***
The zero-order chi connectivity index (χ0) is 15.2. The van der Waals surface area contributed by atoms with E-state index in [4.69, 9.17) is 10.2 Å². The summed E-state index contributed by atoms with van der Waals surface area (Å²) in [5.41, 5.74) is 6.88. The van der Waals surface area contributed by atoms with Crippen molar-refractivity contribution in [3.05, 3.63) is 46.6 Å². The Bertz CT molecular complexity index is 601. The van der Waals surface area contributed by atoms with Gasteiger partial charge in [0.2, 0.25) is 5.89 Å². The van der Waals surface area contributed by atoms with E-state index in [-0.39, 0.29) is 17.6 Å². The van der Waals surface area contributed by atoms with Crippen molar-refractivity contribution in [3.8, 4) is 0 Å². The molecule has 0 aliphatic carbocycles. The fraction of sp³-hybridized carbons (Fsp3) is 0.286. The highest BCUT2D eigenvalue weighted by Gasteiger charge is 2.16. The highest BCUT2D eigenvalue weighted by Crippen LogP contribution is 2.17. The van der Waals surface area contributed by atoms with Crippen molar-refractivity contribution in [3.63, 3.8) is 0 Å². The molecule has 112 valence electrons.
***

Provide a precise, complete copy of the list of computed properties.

The zero-order chi connectivity index (χ0) is 15.2. The van der Waals surface area contributed by atoms with E-state index in [4.69, 9.17) is 10.2 Å². The summed E-state index contributed by atoms with van der Waals surface area (Å²) in [5.41, 5.74) is 6.88. The van der Waals surface area contributed by atoms with Crippen molar-refractivity contribution in [3.05, 3.63) is 46.6 Å². The Bertz CT molecular complexity index is 601. The van der Waals surface area contributed by atoms with Gasteiger partial charge in [0.2, 0.25) is 5.89 Å². The van der Waals surface area contributed by atoms with E-state index in [-0.39, 0.29) is 17.6 Å². The van der Waals surface area contributed by atoms with Crippen molar-refractivity contribution in [3.8, 4) is 0 Å². The molecule has 0 aliphatic carbocycles. The fraction of sp³-hybridized carbons (Fsp3) is 0.286. The highest BCUT2D eigenvalue weighted by Gasteiger charge is 2.16. The highest BCUT2D eigenvalue weighted by Crippen LogP contribution is 2.17. The van der Waals surface area contributed by atoms with Crippen molar-refractivity contribution in [3.63, 3.8) is 0 Å². The molecule has 112 valence electrons.